Good samaritan helps unresponsive man home
February 27, 2014
On clear nights, the starry sky can be seen well while lying flat on the ground and admiring the view. But when the temperature is below zero and powdery snow cradles the head instead of green grass, the scene can be life-threateningly peaceful.
At 2 a.m. Feb. 5, the temperature was 19.9 degrees, with a wind chill of 3.5 degrees and wind speed of 21.9 mph, according to wunderground.com.
At about that time, Jason Schwartz, sophomore in LAS and Media, was walking home with his friend, Anna Whelan. The campus was empty until they reached the corner of 3rd and Chalmers streets. There, they came upon a man passed out in the snow wearing nothing but a flannel and jeans, Schwartz said.
He remembered the recent story he’d heard about the student who officials believe may have frozen to death near the Illinois State University campus, so he knew he had to do something so this man didn’t meet the same fate, Schwartz said.
He could not tell how long he had been laying there, in snow angel position, but his face was red from exposure, and snow covered his hair, face and pant legs, he said.
“I went over there and sort of woke him up and I was like ‘Hey, are you okay?’ and he didn’t really respond, he sort of muttered a few words,” Schwartz said.
The man said he lived in the Theta Chi fraternity house, so Schwartz helped him off the ground and, with the help of Whelan, started walking him home. Schwartz said he figured the man was very drunk. When they got him to stand, he could barely walk and Schwartz and Whelan supported him.
As they walked, the man complained that his face felt numb but didn’t complain of any other injuries.
When they reached Theta Chi, about a four minute walk, they opened the door to find no one was around, so they took the man upstairs and made sure he got to his room.
Schwartz said the man thanked him a couple of times, saying, “You really didn’t have to do this.”
He replied: “No, I really did.”
In an earlier interview, Illinois State Climatologist Jim Angel said with such cold temperatures, a person could “get into serious trouble pretty quickly.”
“You could start to get cold in a matter of minutes, especially if you are underdressed,” he said. “You can very easily get in a situation where you get hypothermia and your body temperature drops.”
Eric Snodgrass, director of undergraduate studies for the department of atmospheric sciences said in an earlier interview that exposed skin at such cold temperatures can freeze in five minutes, possibly leading to frostbite and hypothermia.
Along with the ISU student Schwartz remembered, a Southern Illinois University student was found dead in a wooded area this month. Police believe that a combination of low temperature and rough terrain may have prevented him from finding his way out, but an exact cause of death has yet to be determined. His body, covered by only jeans and a t-shirt, was found in the wooded area after he had been missing for a week.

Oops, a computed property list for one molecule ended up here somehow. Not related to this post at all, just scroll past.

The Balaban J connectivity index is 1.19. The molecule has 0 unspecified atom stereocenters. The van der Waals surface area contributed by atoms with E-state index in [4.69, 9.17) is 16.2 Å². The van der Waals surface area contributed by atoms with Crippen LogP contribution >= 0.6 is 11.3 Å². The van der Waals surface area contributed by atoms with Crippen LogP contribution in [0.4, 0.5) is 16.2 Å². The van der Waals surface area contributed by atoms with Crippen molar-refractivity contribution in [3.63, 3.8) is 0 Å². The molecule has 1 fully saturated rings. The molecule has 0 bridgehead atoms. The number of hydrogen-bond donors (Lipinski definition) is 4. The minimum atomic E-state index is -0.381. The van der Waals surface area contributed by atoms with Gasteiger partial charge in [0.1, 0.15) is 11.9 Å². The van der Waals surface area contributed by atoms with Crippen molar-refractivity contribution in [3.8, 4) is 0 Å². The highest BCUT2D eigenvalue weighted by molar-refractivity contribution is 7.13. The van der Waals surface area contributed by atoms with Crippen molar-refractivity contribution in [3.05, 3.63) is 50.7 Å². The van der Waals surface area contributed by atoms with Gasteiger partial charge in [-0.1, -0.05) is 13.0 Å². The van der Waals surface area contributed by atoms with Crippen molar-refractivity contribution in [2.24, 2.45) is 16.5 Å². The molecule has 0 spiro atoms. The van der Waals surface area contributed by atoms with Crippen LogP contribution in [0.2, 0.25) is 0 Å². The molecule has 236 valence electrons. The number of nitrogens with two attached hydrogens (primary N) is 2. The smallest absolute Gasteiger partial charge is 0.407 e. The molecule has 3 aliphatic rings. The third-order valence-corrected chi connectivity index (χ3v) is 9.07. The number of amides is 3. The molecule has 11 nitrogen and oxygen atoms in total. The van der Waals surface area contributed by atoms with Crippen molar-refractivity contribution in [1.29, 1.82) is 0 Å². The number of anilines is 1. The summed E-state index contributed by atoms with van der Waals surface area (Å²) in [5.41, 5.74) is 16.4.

Tragedies such as these point toward the need for extra precautions during the winter months. Alex Shadid, freshman in DGS and pace chairwoman of Gamma Phi Beta, said she wanted to raise awareness within her sorority about how to stay safe and warm during the extremely cold weather.
“When you go out and drink, you feel very warm so people are like, ‘I don’t need my coat, I can just go to the bar, and it’s fine,’ but (drinking) actually drops your internal body temperature,” Shadid said.
She also said she told her sorority sisters that exposed skin can become frostbitten quickly. Even though it is not popular, Shadid recommended them to take their coats when they go out at night.
She said the girls seemed responsive and took the information to heart. After her presentation, she said some of the girls joked with her about not bringing their coats out, but they brought them, so she was glad she could make a difference.
Anything could have happened that night, but Schwartz isn’t sure he saved the man’s life. He said he told friends of his adventure the next day, and they congratulated him and said that the man would have been in really big trouble without Schwartz’s help.
But he isn’t so sure.
Even the friend with him that night said they might have saved his life to which Schwartz responded, “Oh, I don’t know.”
“I like to think someone else would’ve come along,” Schwartz said, “But, I mean, I’m glad I could help him out.”
In retrospect, he said he could have stopped in and asked one of the other brothers for the name of the unknown man but he just wanted to get in and get out as soon as he knew he was safe.
This isn’t the first time Schwartz has helped someone in their time of need. On a Friday night a few weeks before this incident, Schwartz said he was walking home at about 9 p.m. from studying.
“I just saw this girl who asked if I knew where this place was, and she was like ‘Okay, can you take me there?’ and I said sure just because she was having trouble walking, so I just walked her to this place and I helped her find it,” he said.
He said he doesn’t usually pick random people up off the street but “(I) help drunk people find their way home.”
Inside the Theta Chi house, the unknown man can rest in his bed surrounded by insulated walls, knowing he is safe and sound thanks to the warm heart who brought him home and saved him from the cold.
Claire can be reached at [email protected]
Editor’s note: A previous version of this article incorrectly stated Jason Schwartz and his friend helped a man passed out at 1:53 a.m. Feb. 12. Jason Schwartz and his friend helped a man passed out at around 2 a.m. Feb. 5, when the temperature was around 19.9 degrees, with a wind chill of 3.5 degrees and wind speed of 21.9 mph. The Daily Illini regrets the error.